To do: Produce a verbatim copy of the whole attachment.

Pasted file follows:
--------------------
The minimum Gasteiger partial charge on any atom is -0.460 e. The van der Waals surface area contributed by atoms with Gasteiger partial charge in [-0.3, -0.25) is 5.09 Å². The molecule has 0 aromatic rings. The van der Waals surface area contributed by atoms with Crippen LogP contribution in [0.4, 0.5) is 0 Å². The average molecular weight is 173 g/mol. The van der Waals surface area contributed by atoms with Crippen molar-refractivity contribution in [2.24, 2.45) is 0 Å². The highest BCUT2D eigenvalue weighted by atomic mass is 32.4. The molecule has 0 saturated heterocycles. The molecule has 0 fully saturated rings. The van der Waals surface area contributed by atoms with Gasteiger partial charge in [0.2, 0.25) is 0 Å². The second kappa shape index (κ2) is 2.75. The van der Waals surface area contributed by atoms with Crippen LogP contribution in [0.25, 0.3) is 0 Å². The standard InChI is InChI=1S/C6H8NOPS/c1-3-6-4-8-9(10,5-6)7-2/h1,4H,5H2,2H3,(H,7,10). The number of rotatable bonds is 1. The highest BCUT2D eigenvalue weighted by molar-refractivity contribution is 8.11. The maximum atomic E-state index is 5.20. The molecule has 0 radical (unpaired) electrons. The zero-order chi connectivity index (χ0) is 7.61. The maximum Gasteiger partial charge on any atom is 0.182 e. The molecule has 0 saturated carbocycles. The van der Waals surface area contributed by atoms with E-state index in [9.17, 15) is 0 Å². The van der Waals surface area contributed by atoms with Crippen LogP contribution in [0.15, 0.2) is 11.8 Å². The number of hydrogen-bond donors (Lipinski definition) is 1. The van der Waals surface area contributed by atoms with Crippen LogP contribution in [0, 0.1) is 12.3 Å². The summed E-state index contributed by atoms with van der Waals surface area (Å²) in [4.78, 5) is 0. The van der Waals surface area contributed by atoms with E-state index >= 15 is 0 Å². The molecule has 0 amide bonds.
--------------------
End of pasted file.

The minimum Gasteiger partial charge on any atom is -0.460 e. The van der Waals surface area contributed by atoms with Gasteiger partial charge in [-0.3, -0.25) is 5.09 Å². The molecule has 0 aromatic rings. The van der Waals surface area contributed by atoms with Crippen LogP contribution in [0.4, 0.5) is 0 Å². The average molecular weight is 173 g/mol. The van der Waals surface area contributed by atoms with Crippen molar-refractivity contribution in [2.24, 2.45) is 0 Å². The highest BCUT2D eigenvalue weighted by atomic mass is 32.4. The molecule has 0 saturated heterocycles. The molecule has 0 fully saturated rings. The van der Waals surface area contributed by atoms with Gasteiger partial charge in [0.2, 0.25) is 0 Å². The second kappa shape index (κ2) is 2.75. The van der Waals surface area contributed by atoms with Crippen LogP contribution in [0.25, 0.3) is 0 Å². The standard InChI is InChI=1S/C6H8NOPS/c1-3-6-4-8-9(10,5-6)7-2/h1,4H,5H2,2H3,(H,7,10). The number of rotatable bonds is 1. The highest BCUT2D eigenvalue weighted by molar-refractivity contribution is 8.11. The maximum atomic E-state index is 5.20. The molecule has 0 radical (unpaired) electrons. The zero-order chi connectivity index (χ0) is 7.61. The maximum Gasteiger partial charge on any atom is 0.182 e. The molecule has 0 saturated carbocycles. The van der Waals surface area contributed by atoms with E-state index in [9.17, 15) is 0 Å². The van der Waals surface area contributed by atoms with Crippen LogP contribution in [0.15, 0.2) is 11.8 Å². The number of hydrogen-bond donors (Lipinski definition) is 1. The van der Waals surface area contributed by atoms with Crippen LogP contribution in [0, 0.1) is 12.3 Å². The summed E-state index contributed by atoms with van der Waals surface area (Å²) in [4.78, 5) is 0. The van der Waals surface area contributed by atoms with E-state index >= 15 is 0 Å². The molecule has 0 amide bonds.